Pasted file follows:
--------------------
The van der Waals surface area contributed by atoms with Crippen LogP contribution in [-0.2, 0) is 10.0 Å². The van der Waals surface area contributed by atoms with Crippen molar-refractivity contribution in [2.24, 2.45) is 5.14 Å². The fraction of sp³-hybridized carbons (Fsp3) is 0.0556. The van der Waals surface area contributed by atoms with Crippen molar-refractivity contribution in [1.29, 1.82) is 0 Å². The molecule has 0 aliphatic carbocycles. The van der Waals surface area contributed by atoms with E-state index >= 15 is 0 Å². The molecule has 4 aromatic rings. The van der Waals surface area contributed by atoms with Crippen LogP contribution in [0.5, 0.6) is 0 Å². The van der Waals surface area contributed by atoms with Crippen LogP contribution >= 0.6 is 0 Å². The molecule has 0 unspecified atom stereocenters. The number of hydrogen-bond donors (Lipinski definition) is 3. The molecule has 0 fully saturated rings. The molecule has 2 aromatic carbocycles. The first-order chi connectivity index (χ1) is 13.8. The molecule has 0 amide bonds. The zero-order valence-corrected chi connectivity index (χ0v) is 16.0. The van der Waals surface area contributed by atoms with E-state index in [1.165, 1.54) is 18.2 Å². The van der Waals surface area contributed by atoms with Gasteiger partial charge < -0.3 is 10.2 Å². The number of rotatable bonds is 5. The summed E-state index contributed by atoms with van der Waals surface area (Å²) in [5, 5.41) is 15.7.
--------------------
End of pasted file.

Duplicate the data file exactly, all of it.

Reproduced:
The van der Waals surface area contributed by atoms with Crippen LogP contribution in [-0.2, 0) is 10.0 Å². The van der Waals surface area contributed by atoms with Crippen molar-refractivity contribution in [2.24, 2.45) is 5.14 Å². The fraction of sp³-hybridized carbons (Fsp3) is 0.0556. The van der Waals surface area contributed by atoms with Crippen molar-refractivity contribution in [1.29, 1.82) is 0 Å². The molecule has 0 aliphatic carbocycles. The van der Waals surface area contributed by atoms with E-state index >= 15 is 0 Å². The molecule has 4 aromatic rings. The van der Waals surface area contributed by atoms with Crippen LogP contribution in [0.5, 0.6) is 0 Å². The van der Waals surface area contributed by atoms with Crippen LogP contribution >= 0.6 is 0 Å². The molecule has 0 unspecified atom stereocenters. The number of hydrogen-bond donors (Lipinski definition) is 3. The molecule has 0 fully saturated rings. The molecule has 2 aromatic carbocycles. The first-order chi connectivity index (χ1) is 13.8. The molecule has 0 amide bonds. The zero-order valence-corrected chi connectivity index (χ0v) is 16.0. The van der Waals surface area contributed by atoms with E-state index in [1.165, 1.54) is 18.2 Å². The van der Waals surface area contributed by atoms with Gasteiger partial charge < -0.3 is 10.2 Å². The number of rotatable bonds is 5. The summed E-state index contributed by atoms with van der Waals surface area (Å²) in [5, 5.41) is 15.7.